Listening to chiptunes on an emulator or software-based player is fine, but sometimes you just gotta have that real hardware charm. [Kazhuu] is one such enthusiast who feels this way, and set about building a hardware player for SNES chiptunes that can be controlled from a browser.
The build relies on an Arduino Micro to control the SNES Audio Processing Unit (APU), featuring the Nintendo S-SMP as produced by Sony and designed by Ken Kutaragi. Yes, the father of the PlayStation designed the capable wavetable synthesis chip in the Super Nintendo, and it’s that same hardware that [Kazhuu]’s project interfaces with modern hardware.
With the Arduino’s IO lines hooked up to the APU, song data can be piped out to the Arduino over a serial connection to a PC. This can be handled by a Python script, or more intuitively via a browser-based front-end. This uses WebUSB in order to take input from the browser and then send data out over the USB-serial connection to the Arduino.
It’s a neat demonstration of both working with vintage Nintendo sound hardware and how to code modern browser applications to work with embedded systems. If you’re a SEGA kid, though, you might prefer this build instead. Video after the break.
Way back when, home computers and consoles didn’t have the RAM or storage space for full-length recorded audio tracks. Instead, a variety of techniques were used to synthesize music on the fly. The SNES was no exception, using the SPC700 Wavetable Synthesis chip to bust out the tunes. [Foxchild] wanted to use this chip as a standalone synthesizer, but didn’t want to hack up a console to do so. Thus, the SNES Drone was born!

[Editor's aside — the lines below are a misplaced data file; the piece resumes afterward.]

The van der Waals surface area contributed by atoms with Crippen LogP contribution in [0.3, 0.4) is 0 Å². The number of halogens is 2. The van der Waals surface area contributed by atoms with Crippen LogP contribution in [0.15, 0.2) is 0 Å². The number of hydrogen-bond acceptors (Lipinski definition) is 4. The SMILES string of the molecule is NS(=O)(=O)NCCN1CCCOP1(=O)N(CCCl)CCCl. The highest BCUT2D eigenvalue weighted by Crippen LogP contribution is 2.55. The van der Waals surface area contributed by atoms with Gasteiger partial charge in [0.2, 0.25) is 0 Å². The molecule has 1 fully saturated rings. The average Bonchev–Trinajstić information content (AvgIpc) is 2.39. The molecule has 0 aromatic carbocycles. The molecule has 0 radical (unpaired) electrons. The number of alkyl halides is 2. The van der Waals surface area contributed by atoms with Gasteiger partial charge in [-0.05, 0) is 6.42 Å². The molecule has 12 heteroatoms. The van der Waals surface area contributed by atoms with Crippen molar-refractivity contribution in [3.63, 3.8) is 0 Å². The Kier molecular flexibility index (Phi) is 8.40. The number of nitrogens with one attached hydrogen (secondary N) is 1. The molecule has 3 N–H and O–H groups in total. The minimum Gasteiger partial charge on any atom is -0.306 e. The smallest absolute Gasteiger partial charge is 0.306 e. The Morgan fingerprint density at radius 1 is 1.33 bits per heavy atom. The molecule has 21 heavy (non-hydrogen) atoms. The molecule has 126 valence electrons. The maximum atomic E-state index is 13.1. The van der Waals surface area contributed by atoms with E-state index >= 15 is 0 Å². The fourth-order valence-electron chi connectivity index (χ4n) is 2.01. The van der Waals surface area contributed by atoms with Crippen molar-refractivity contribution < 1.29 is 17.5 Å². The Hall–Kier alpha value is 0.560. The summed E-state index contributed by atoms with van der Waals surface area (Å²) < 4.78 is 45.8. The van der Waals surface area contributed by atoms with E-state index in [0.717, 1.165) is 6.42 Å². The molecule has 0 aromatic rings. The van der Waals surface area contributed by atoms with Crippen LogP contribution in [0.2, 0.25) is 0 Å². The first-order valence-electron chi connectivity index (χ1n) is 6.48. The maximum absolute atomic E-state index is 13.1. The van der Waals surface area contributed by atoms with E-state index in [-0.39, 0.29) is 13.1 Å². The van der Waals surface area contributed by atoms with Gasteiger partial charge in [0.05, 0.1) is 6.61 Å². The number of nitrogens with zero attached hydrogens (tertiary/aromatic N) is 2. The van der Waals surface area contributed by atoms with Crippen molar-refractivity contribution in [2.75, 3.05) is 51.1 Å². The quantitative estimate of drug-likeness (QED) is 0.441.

Instead of gutting the console for the juicy chips inside, à la most SID based builds, the SNES Drone takes a different approach. It consists of a cartridge which interfaces with a stock SNES console, making the install easy and non-invasive.
The build is in an alpha state, with the oscillators in the SNES generating continuous tones, with frequency and volume controlled by potentiometers mounted on the cartridge. Having physical controls on the cartridge makes the build feel more like a real synth, and promises to look awesome on stage for a chiptune performance.
Chiptunes are the fantastic, bleeping musical renditions of the soundchips of retro consoles past. Performers of the art overwhelmingly favour the various flavours of Game Boy, though there are those who work with such varied machines as the Commodore 64, Sega Genesis, and the Nintendo Entertainment System. A little more off the beaten track in the chiptune scene is the Super Nintendo, but [kevtris] has struck out and built a chiptune player for SNES-based music.
The heavy lifting is handled by an FPGA, which emulates the SNES’s S-SMP sound processor, and handles loading the music from the SPC-format files. Being chiptunes, these files store both the instrument data as well as the note data for the music. Audio output is clean and crisp, as heard in the test video.
Case design is where this project really shines. Laser cut clear acrylic is combined with a bright LCD character display and some LEDs which create an effect not unlike a glowing magical block from your 90s platformer of choice. It’s combined with some slick capacitive buttons that avoid the need to drill holes for bulky traditional buttons. [kevtris] goes through the case design, showing how it all fits together with a combination of screws and standoffs. Being built out of a series of essentially 2D slices, the case is stacked up one layer at a time.
What really stands out about this project is the fit and finish. There’s plenty of microcontroller and FPGA projects out there that can hum out a tune, but the attention to detail paid to the case design and the neatly laid out PCB really add polish to a project like this. For a different take, why not check out this chiptune player built around a Raspberry Pi?